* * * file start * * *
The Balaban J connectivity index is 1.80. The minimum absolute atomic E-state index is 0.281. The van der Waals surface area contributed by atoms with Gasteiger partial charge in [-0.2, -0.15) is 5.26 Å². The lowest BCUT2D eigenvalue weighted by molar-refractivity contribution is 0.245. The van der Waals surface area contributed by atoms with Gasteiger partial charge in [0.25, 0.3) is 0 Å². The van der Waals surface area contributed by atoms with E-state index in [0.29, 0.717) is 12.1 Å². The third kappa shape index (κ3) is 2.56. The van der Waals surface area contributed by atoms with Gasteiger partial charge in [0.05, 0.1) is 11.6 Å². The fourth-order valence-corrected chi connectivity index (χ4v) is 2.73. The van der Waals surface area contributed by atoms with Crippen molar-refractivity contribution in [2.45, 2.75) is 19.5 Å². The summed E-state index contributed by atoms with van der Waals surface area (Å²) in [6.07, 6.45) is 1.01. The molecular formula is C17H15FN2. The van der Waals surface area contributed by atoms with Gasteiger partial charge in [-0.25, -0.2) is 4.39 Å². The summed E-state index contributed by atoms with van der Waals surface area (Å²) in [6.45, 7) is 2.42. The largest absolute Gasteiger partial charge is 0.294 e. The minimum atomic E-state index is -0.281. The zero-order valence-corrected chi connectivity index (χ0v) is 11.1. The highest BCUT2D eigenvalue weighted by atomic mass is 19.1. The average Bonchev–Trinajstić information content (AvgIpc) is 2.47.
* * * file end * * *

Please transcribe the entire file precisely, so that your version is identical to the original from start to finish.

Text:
The Balaban J connectivity index is 1.80. The minimum absolute atomic E-state index is 0.281. The van der Waals surface area contributed by atoms with Gasteiger partial charge in [-0.2, -0.15) is 5.26 Å². The lowest BCUT2D eigenvalue weighted by molar-refractivity contribution is 0.245. The van der Waals surface area contributed by atoms with Gasteiger partial charge in [0.25, 0.3) is 0 Å². The van der Waals surface area contributed by atoms with E-state index in [0.29, 0.717) is 12.1 Å². The third kappa shape index (κ3) is 2.56. The van der Waals surface area contributed by atoms with Gasteiger partial charge in [0.05, 0.1) is 11.6 Å². The fourth-order valence-corrected chi connectivity index (χ4v) is 2.73. The van der Waals surface area contributed by atoms with Crippen molar-refractivity contribution in [2.45, 2.75) is 19.5 Å². The summed E-state index contributed by atoms with van der Waals surface area (Å²) in [6.07, 6.45) is 1.01. The molecular formula is C17H15FN2. The van der Waals surface area contributed by atoms with Gasteiger partial charge in [-0.25, -0.2) is 4.39 Å². The summed E-state index contributed by atoms with van der Waals surface area (Å²) in [6.45, 7) is 2.42. The largest absolute Gasteiger partial charge is 0.294 e. The minimum atomic E-state index is -0.281. The zero-order valence-corrected chi connectivity index (χ0v) is 11.1. The highest BCUT2D eigenvalue weighted by atomic mass is 19.1. The average Bonchev–Trinajstić information content (AvgIpc) is 2.47.